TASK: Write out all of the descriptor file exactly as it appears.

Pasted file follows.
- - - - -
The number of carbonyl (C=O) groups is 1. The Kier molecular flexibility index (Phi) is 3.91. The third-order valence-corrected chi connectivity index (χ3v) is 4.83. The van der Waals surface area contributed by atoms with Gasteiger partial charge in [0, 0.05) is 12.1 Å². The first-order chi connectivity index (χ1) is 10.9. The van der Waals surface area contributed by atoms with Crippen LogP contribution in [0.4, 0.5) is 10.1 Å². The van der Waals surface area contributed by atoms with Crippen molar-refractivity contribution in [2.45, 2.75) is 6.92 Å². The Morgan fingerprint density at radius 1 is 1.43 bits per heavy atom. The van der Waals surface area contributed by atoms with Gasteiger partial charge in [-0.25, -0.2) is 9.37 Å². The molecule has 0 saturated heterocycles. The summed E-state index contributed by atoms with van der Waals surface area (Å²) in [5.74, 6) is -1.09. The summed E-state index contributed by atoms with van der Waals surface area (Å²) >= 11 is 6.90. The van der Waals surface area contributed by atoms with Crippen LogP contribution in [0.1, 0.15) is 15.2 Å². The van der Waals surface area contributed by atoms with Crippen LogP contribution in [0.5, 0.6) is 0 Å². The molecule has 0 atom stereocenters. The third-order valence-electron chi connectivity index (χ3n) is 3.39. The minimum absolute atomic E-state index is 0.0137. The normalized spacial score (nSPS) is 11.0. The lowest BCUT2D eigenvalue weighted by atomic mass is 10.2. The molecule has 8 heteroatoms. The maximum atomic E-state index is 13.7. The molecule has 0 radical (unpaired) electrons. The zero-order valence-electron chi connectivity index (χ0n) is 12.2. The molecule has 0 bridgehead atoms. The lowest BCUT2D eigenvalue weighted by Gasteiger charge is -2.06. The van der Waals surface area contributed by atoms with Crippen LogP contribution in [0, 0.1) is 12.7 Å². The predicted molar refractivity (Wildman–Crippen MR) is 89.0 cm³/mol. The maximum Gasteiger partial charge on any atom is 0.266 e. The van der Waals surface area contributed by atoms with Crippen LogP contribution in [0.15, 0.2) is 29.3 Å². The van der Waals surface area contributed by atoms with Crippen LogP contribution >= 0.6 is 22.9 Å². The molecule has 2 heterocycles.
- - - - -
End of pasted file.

The number of carbonyl (C=O) groups is 1. The Kier molecular flexibility index (Phi) is 3.91. The third-order valence-corrected chi connectivity index (χ3v) is 4.83. The van der Waals surface area contributed by atoms with Gasteiger partial charge in [0, 0.05) is 12.1 Å². The first-order chi connectivity index (χ1) is 10.9. The van der Waals surface area contributed by atoms with Crippen LogP contribution in [0.4, 0.5) is 10.1 Å². The van der Waals surface area contributed by atoms with Crippen molar-refractivity contribution in [2.45, 2.75) is 6.92 Å². The Morgan fingerprint density at radius 1 is 1.43 bits per heavy atom. The van der Waals surface area contributed by atoms with Gasteiger partial charge in [-0.25, -0.2) is 9.37 Å². The molecule has 0 saturated heterocycles. The summed E-state index contributed by atoms with van der Waals surface area (Å²) in [5.74, 6) is -1.09. The summed E-state index contributed by atoms with van der Waals surface area (Å²) >= 11 is 6.90. The van der Waals surface area contributed by atoms with Crippen LogP contribution in [0.1, 0.15) is 15.2 Å². The van der Waals surface area contributed by atoms with Crippen LogP contribution in [0.5, 0.6) is 0 Å². The molecule has 0 atom stereocenters. The third-order valence-electron chi connectivity index (χ3n) is 3.39. The minimum absolute atomic E-state index is 0.0137. The normalized spacial score (nSPS) is 11.0. The lowest BCUT2D eigenvalue weighted by atomic mass is 10.2. The molecule has 8 heteroatoms. The maximum atomic E-state index is 13.7. The molecule has 0 radical (unpaired) electrons. The zero-order valence-electron chi connectivity index (χ0n) is 12.2. The molecule has 0 bridgehead atoms. The lowest BCUT2D eigenvalue weighted by Gasteiger charge is -2.06. The van der Waals surface area contributed by atoms with Crippen LogP contribution in [0, 0.1) is 12.7 Å². The predicted molar refractivity (Wildman–Crippen MR) is 89.0 cm³/mol. The maximum Gasteiger partial charge on any atom is 0.266 e. The van der Waals surface area contributed by atoms with Crippen LogP contribution in [0.15, 0.2) is 29.3 Å². The van der Waals surface area contributed by atoms with Crippen LogP contribution >= 0.6 is 22.9 Å². The molecule has 2 heterocycles.